I guess Tulane could get four of the toss-ups- but the Green Wave could also lose to McNeese or lay down in one of the more winnable toss-ups. With this defense and uncertain quarterback projection, five/six wins seems aggressive. So I’m sitting on an improved team- particularly at RB and the second tier roster spots (particularly evident in special teams and some skill player depth)- but still 4-8.

Labels: ,

Wednesday, August 26, 2009

Lidge Must Keep Closing

Not since the days of Randy “Boom Boom” Lerch have Philadelphia Phillies’ fans been forced to endure a sustained look at a pitcher so obviously failing as the erstwhile closer Brad Lidge.

Lidge has been terrible from the get go, terrible consistently, terrible month to month- almost Jimmy Rollins’ terrible.

But I’m inclined to keep on running Lidge out there.

At this point the Phillies season has degenerated into a clock-watching exercise- run the season out, stay healthy, get ready for October.

The latter goal- October baseball- is what Lidge is about now and not some forgetable game with the Pirates. The Phillies need a back of the bullpen solution- and Lidge is both the most credible and bring the most upside: a lights out level. And I’m willing to blow a few more games over the next forty to keep giving him every chance to get right. If the Phillies large lead gives them some flexiblity, “Lidge as Closer” seems to me to be the most worthwhile roster experiment going.

The most credible alternative, “Brett Myers as Closer” isn’t ready yet. Plus, twenty games is more than enough to have Myers audition six, seven times for the role if the Phillies decide to pull the plug on Lidge in mid-September. But since the Phillies don’t have to exercise that option until then, why not use this cushion to try and get Lidge right for the only part of the season that counts now? Plus, the Phillies are on the hook for this guy for tens of millions of dollars going forward. Bench him- and that money takes a not insignificant step toward being dead.

The Phillies could try Madson again. But that definitely weakens the set-up role for a not so sure shot as strengthening the closer role. After the first failure, he is an emergency option- so let's wait for the emergency and hope then, rather than lose the classy set-up guy who can go both ways.

And Lidge does show flashes. He was out there for the fourth straight night because he got outs the previous three. So I’m inclined to take a lesson from this: no more back to back to back outings, give him a day off and send Lidge back out there again.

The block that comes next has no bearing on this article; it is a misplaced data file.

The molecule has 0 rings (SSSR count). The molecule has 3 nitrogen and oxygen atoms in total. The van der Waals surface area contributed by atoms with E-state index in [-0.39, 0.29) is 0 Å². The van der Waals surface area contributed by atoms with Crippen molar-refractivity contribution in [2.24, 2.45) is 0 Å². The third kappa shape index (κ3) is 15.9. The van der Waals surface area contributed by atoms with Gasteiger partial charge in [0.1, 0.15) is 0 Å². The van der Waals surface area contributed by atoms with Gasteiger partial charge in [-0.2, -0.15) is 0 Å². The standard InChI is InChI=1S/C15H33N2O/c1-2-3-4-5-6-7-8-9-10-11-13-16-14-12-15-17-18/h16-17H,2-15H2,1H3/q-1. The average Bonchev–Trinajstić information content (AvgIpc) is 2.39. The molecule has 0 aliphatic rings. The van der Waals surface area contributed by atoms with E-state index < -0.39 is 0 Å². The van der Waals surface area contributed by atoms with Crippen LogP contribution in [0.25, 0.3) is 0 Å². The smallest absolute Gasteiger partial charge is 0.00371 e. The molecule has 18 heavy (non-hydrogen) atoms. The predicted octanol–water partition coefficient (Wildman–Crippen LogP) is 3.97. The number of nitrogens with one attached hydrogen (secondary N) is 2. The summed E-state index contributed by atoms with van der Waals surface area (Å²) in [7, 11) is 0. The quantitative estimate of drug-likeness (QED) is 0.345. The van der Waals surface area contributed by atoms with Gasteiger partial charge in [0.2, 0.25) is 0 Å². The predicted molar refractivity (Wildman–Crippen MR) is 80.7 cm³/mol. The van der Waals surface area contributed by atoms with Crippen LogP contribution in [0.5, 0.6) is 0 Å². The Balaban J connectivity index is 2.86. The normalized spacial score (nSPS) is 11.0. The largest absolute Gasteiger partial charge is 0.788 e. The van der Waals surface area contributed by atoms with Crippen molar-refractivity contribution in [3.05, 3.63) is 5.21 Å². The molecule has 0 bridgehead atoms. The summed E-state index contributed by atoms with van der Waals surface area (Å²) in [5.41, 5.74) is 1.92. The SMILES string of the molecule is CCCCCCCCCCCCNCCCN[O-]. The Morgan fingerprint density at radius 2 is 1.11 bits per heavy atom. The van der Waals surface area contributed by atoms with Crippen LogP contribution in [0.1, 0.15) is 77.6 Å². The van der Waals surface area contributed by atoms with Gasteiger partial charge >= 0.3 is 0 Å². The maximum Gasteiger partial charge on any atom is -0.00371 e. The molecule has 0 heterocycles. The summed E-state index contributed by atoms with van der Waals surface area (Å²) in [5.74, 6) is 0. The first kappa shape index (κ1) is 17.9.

Labels: , ,

Thursday, August 20, 2009

Goin' To Bristol

Folks, Frank Helps You Think It All Out is going on vacation for a bit. It is time for my annual trek to Bristol Motor Speedway for the Food City 500 and to see Miss Food City, Lindsey Blevins , in person.

Next week I’ll be back with the 2009 Tulane football preview- still the most accurate prediction service going!

Labels: , ,

Tuesday, August 18, 2009

I Vote Florida

The BlogPoll is back. Frank Helps You Think It All Out proudly represents Tulane in CBS Sports College Football Poll. The poll is NOT out yet- but ballots are due and below is my submission:

4Southern Cal
6Penn State
8Boise State
12Miami (Florida)
13Ohio State
14North Carolina
16Oklahoma State
18Florida State
19Virginia Tech
21Georgia Tech
22Notre Dame
24Brigham Young
25East Carolina

I honestly don't find anything too crazy- but some notes.

Mississipi: The Rebels are a chic Top Ten pick in places- including here (although yes, you can be #10 but fourth best in the SEC). They have a good coach, speed and a schedule that is almost wonderous. The only SEC road games are Vanderbilt, South Carolina, Auburn and Mississippi State- all four are not on any sane Top 25 list. OOC is 4-0: Memphis, UAB, Northern Arizona, SE La. The Rebels could win eleven games.

Georgia: I put the Bulldogs tenth- and if I could I would draw a "line" at this point. Beneath here you could really jumble all the teams and I'd be pretty okay with the result. I'm confident everyone in my top ten is loaded- but after here....

Miami (Florida): This is my "surprise" pick. I got turned on to the 'canes when I was in Vegas at the depth of action they were getting in the National Championship pool. Most people have Florida State in their top twenty- and Miami is only a four point road dog on the road there (a toss up on a neutral field). The Hurricanes win that game- and spend the season in the high teens.

Notre Dame: Schedule continues to be dumbed down- I can see nine wins here.

East Carolina: My C-USA Champion pick always gets my last spot!

Labels: ,

Saturday, August 15, 2009

Attention Philadelphia: Hide All Dogs

Thursday, I was at the Linc as news of the Eagles’ signing of Michael Vick began to percolate through the building. I have always been struck at how fast news and the resultant organized response flies around the ring concourse. At halftime, bands of fans were loitering on the concourse singing “Who Let The Dogs Out”- which will only migrate inside to the seats. Thirty thousand fans blurting out the Baha Men hit will only serve as another black eye for denizens of the 200 level.